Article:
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Nearly 19 Million People Living With HIV/AIDS in East, Southern Africa, According to WHO

July 14, 2003

Approximately 18.6 million people in East and Southern Africa were HIV-positive at the end of 2002, according to World Health Organization statistics presented last week at a WHO workshop in Harare, Zimbabwe, Xinhua News Agency reports. Elizabeth Mason, acting director of WHO's Division of Communicable Diseases, presented the statistics at the opening of a three-day workshop, titled "Scaling Up Access to Care and Treatment for People Living with HIV/AIDS in the East and Southern African Sub-Region." The statistics also show that of the 42 million HIV/AIDS cases in the world in 2002, 29.4 million were in Africa. Three million of the cases in Africa were among children under age 15. In addition, 2.4 million of the total three million AIDS-related deaths in 2002 were in Africa. Mason said that although some countries' HIV prevention programs have been successfully scaled up, the need for HIV/AIDS care and treatment cannot be ignored.

Scaling Up
Dan Makuto, WHO senior adviser to the executive director of Family and Community Health in Geneva, said, "We must scale up access to antiretroviral treatment in order to close the huge and unacceptable gap between access and need." Steven Shongwe, the secretary of the Commonwealth Regional Health Community Secretariat for East, Central and Southern Africa, said, "Increased access to [antiretroviral therapy] will help remove stigmatization and discrimination as more people will share their experience and [are] motivated to know their HIV status, thus bringing hope instead of despair." The workshop participants are expected to develop a status report on care and treatment for people living with HIV/AIDS in the 17 participating countries: Angola, Botswana, Eritrea, Ethiopia, Kenya, Lesotho, Malawi, Mauritius, Mozambique, Namibia, Seychelles, South Africa, Swaziland, Tanzania, Uganda, Zambia and Zimbabwe. The participants are also planning to develop a framework for scaling up and implementing access to HIV/AIDS care and treatment (Xinhua News Agency, 7/10).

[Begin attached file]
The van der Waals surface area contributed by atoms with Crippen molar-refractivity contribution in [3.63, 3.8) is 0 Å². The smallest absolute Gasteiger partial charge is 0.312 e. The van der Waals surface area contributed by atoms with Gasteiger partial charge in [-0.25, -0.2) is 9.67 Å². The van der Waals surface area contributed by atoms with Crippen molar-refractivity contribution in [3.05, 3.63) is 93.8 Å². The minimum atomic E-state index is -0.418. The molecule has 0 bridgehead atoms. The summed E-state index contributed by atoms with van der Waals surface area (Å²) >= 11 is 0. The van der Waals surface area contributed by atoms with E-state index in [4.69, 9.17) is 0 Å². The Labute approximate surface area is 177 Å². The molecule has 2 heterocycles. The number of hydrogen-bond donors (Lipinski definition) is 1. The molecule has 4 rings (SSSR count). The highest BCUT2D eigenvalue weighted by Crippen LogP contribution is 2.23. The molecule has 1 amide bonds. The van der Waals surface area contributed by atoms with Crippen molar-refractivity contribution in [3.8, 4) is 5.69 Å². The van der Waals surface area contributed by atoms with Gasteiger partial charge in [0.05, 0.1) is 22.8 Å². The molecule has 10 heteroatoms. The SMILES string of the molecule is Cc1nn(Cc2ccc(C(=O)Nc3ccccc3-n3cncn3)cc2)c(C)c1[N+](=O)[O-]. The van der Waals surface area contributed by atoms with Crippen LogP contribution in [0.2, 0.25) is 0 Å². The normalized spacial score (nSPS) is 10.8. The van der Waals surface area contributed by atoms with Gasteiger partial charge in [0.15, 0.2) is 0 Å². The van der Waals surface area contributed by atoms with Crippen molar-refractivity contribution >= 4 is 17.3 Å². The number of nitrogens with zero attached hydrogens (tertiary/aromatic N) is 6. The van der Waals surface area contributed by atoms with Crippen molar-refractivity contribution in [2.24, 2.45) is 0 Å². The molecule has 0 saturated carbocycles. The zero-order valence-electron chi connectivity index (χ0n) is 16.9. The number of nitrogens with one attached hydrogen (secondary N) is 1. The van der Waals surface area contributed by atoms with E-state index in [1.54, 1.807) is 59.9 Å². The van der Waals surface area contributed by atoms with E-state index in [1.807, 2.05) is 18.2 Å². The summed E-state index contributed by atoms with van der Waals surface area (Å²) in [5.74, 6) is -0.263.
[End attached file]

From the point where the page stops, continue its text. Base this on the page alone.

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Reprinted with permission from kaisernetwork.org. You can view the entire Kaiser Daily HIV/AIDS Report, search the archives, or sign up for email delivery at www.kaisernetwork.org/dailyreports/hiv. The Kaiser Daily HIV/AIDS Report is published for kaisernetwork.org, a free service of the Kaiser Family Foundation, by The Advisory Board Company. © 2003 by The Advisory Board Company and Kaiser Family Foundation. All rights reserved.




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